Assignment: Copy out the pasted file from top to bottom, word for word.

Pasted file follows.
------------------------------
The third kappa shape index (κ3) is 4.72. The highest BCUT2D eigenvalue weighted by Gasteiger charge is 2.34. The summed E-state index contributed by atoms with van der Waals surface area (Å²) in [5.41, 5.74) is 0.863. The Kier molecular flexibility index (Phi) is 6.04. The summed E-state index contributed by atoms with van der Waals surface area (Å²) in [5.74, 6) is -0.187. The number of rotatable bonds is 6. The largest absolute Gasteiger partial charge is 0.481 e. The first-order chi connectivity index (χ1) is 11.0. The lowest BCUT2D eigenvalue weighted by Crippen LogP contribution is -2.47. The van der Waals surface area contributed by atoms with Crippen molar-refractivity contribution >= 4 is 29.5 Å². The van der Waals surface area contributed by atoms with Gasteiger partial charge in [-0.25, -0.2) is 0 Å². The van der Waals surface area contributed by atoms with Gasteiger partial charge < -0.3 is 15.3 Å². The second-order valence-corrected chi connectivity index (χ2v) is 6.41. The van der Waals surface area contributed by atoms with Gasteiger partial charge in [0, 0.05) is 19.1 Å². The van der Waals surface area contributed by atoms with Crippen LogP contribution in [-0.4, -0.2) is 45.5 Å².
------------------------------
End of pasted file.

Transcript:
The third kappa shape index (κ3) is 4.72. The highest BCUT2D eigenvalue weighted by Gasteiger charge is 2.34. The summed E-state index contributed by atoms with van der Waals surface area (Å²) in [5.41, 5.74) is 0.863. The Kier molecular flexibility index (Phi) is 6.04. The summed E-state index contributed by atoms with van der Waals surface area (Å²) in [5.74, 6) is -0.187. The number of rotatable bonds is 6. The largest absolute Gasteiger partial charge is 0.481 e. The first-order chi connectivity index (χ1) is 11.0. The lowest BCUT2D eigenvalue weighted by Crippen LogP contribution is -2.47. The van der Waals surface area contributed by atoms with Crippen molar-refractivity contribution >= 4 is 29.5 Å². The van der Waals surface area contributed by atoms with Gasteiger partial charge in [-0.25, -0.2) is 0 Å². The van der Waals surface area contributed by atoms with Gasteiger partial charge < -0.3 is 15.3 Å². The second-order valence-corrected chi connectivity index (χ2v) is 6.41. The van der Waals surface area contributed by atoms with Gasteiger partial charge in [0, 0.05) is 19.1 Å². The van der Waals surface area contributed by atoms with Crippen LogP contribution in [-0.4, -0.2) is 45.5 Å².